Special Collections and Archives / Goucher College Library

As the United States prepared to enter World War I, another battle persisted on the home front--winning the vote for women. What happened when young women at Goucher College protested outside the White House? And why did Maryland refused to ratify the 19th amendment? Goucher alumna Hannah Spiegelman takes us behind the scenes of an ongoing exhibit at Goucher about the picket. You can see pictures of the exhibit here. And writer Elaine Weiss, whose book about suffrage is to be published by Viking Press next spring, explains the tremendous obstacles impeding ratification of the 19th amendment in 1920.

Stories from The Stoop: Michael Singleton

Apr 28, 2017

Michael Singleton tells a tale about how his relationship with cooking defined his relationship to what he can call home. It was at a special Baltimore Museum of Art Stoop Storytelling in November 2015. 

Farmers Markets Celebrate Summer

Apr 28, 2017

There’s something that just shouts summer when the smells and colors of a farmer’s market envelope your senses on an early Saturday or Sunday morning as you wander through the just picked vegetables, fragrant flowers and fresh baked goods that fill the aisles. We look at two markets in Baltimore that have truly stood the test of time.

Lawyers in the Library

Apr 27, 2017
Maryland Legal Aid

Lawyers in the Library, a partnership between Maryland Legal Aid and the Enoch Pratt Free Library, grew out of the unrest in Baltimore City after Freddie Gray died from injuries received in police custody. ‘Lawyers in the Library’ gives convenient access to free legal advice right in the neighborhood.  Amy Petkovsek directs the Community Lawyering Initiative at Maryland Legal Aid and her client Shannon Powell, along with Melanie Townsend Diggs, manager of the Pennsylvania Avenue Branch of the Enoch Pratt Free Library, talk about the genesis of the free legal assistance program and the difference its made it more than one thousand people's lives. To volunteer or find more information about Lawyers in the Library, visit Maryland Legal Aid or visit Enoch Pratt Free Library calendar.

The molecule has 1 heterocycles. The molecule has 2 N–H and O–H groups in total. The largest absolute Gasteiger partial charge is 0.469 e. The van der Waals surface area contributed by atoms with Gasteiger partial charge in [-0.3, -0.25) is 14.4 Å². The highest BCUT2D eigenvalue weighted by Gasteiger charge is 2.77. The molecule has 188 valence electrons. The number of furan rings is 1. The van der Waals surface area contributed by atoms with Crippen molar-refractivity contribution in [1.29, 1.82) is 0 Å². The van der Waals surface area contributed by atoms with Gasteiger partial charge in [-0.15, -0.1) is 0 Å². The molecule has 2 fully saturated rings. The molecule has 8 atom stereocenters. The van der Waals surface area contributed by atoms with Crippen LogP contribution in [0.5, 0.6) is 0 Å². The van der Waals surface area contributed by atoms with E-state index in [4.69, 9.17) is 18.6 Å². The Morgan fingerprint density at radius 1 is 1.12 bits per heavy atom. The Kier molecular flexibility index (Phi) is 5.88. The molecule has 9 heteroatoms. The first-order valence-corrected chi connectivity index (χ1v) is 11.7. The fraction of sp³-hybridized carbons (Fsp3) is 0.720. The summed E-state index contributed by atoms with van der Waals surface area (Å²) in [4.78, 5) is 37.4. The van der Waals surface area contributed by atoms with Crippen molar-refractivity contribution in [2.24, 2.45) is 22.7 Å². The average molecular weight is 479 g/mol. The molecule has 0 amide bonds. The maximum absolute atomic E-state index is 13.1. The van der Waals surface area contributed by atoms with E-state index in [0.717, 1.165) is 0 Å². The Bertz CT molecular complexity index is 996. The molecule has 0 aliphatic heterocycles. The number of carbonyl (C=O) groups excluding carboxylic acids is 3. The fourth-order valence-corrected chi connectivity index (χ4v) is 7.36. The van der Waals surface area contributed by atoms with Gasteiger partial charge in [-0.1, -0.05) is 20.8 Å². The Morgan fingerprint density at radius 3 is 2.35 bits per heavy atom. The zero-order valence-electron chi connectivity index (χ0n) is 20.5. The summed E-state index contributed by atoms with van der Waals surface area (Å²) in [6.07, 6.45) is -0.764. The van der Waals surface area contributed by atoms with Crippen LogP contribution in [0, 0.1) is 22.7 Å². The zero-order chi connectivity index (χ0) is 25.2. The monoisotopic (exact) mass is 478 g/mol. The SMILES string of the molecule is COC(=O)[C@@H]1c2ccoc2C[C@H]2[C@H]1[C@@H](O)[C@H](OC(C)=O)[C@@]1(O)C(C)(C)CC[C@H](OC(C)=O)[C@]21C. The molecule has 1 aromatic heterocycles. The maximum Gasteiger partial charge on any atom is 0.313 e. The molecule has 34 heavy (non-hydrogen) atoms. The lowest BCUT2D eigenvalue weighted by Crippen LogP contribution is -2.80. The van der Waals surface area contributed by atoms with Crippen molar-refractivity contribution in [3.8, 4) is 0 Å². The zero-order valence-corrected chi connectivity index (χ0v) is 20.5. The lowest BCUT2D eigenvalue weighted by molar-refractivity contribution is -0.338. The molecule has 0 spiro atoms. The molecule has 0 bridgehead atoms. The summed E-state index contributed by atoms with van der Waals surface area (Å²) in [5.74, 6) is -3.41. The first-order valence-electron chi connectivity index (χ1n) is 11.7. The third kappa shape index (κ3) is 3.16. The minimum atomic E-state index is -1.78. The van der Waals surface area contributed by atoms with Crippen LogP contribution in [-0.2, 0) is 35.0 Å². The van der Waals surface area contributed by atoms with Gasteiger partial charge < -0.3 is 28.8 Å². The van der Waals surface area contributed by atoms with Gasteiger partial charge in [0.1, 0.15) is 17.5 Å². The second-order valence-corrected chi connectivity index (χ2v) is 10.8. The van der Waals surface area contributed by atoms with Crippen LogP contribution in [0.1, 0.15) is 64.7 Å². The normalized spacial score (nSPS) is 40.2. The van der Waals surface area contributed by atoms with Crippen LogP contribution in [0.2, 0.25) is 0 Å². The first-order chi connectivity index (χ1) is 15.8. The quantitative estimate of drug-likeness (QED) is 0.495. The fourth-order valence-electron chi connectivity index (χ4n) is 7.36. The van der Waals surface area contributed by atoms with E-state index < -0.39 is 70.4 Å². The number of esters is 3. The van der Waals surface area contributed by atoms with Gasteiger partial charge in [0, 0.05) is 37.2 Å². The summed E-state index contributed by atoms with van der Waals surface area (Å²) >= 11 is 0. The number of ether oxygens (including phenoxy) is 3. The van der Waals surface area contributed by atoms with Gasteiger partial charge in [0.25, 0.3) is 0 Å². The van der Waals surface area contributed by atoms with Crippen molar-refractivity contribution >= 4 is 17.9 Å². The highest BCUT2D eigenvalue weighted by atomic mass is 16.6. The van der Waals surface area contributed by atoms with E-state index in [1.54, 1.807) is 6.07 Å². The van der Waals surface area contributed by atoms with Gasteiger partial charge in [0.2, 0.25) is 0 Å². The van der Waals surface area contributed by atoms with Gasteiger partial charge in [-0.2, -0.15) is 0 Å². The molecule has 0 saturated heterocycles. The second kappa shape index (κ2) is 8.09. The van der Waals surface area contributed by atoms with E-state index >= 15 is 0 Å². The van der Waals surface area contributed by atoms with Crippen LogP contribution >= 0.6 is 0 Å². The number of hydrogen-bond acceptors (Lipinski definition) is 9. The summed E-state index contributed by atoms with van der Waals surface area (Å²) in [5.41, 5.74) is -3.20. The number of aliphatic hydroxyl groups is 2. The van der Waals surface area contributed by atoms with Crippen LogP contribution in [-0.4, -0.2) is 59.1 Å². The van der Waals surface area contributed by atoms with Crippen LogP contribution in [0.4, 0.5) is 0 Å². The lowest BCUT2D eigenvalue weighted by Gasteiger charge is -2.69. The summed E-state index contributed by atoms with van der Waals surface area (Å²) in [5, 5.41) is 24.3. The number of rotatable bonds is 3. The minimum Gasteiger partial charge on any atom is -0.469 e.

Benjamin A. Skolnik and Elizabeth Pruitt / University of Maryland Hornbake Library

It was at the Wye Plantation near Easton that the boy Frederick Douglass first realized he was not free. University of Maryland archaeologists have meticulously pieced together clues about the daily lives of the African Americans owned by the Lloyd family -- the garden they designed, the kitchen crops they grew, the foods they cooked and their religious symbols reflecting African spirituality as well as Christianity. Professor Mark Leone gives us a tour of the exhibit “Frederick Douglass & Wye House: Archaeology and African-American Culture in Maryland.”

WYPR

The recent General Assembly session made significant changes in state law about sexual assault, and held back from some other changes. Lawmakers said the state no longer has to prove force in order to prosecute a rape charge; the legislature also gave survivors of child sex abuse more time to sue in court. They did not approve a measure that would have allowed courts, when a child is conceived through rape, to terminate the parental rights of rapists.

Baltimore Speakers Series website

The Baltimore Speakers Series presented by Stevenson University wraps up its current season with an evening that delves into where America stands today on issues of race and reconciliation. Speaker Michele Norris, former host of NPR's All Things Considered and founder of The Race Card Project, offers a preview of Tuesday's discussion that she'll have with fellow speakers Jason Riley, a senior fellow at the Manhattan Institute and a columnist for the Wall Street Journal and Morris Dees, founder the Southern Poverty Law Center. You learn more about Michele Norris’s Race Card Project here and find information about the last evening of the 2016-2017 Baltimore Speakers Series presented by Stevenson University here

How does the Baltimore Improv Group, starting with the barest suggestions from the audience about characters and emotions, create a full-length improvised play? Dave LaSalle, one of the directors, and Tim German, one of the improvisers, take us inside the theatrical magic that ends up as Unscripted. Lights! Action? Cue -- who??

Stories from the Stoop: Fabiola Ramirez

Apr 21, 2017

Time now for a Stoop story. This week we hear an immigrant family’s tale of courage, strength and perseverance. Here’s Fabiola Ramirez, sharing her family’s story of coming to the US and thriving against all odds.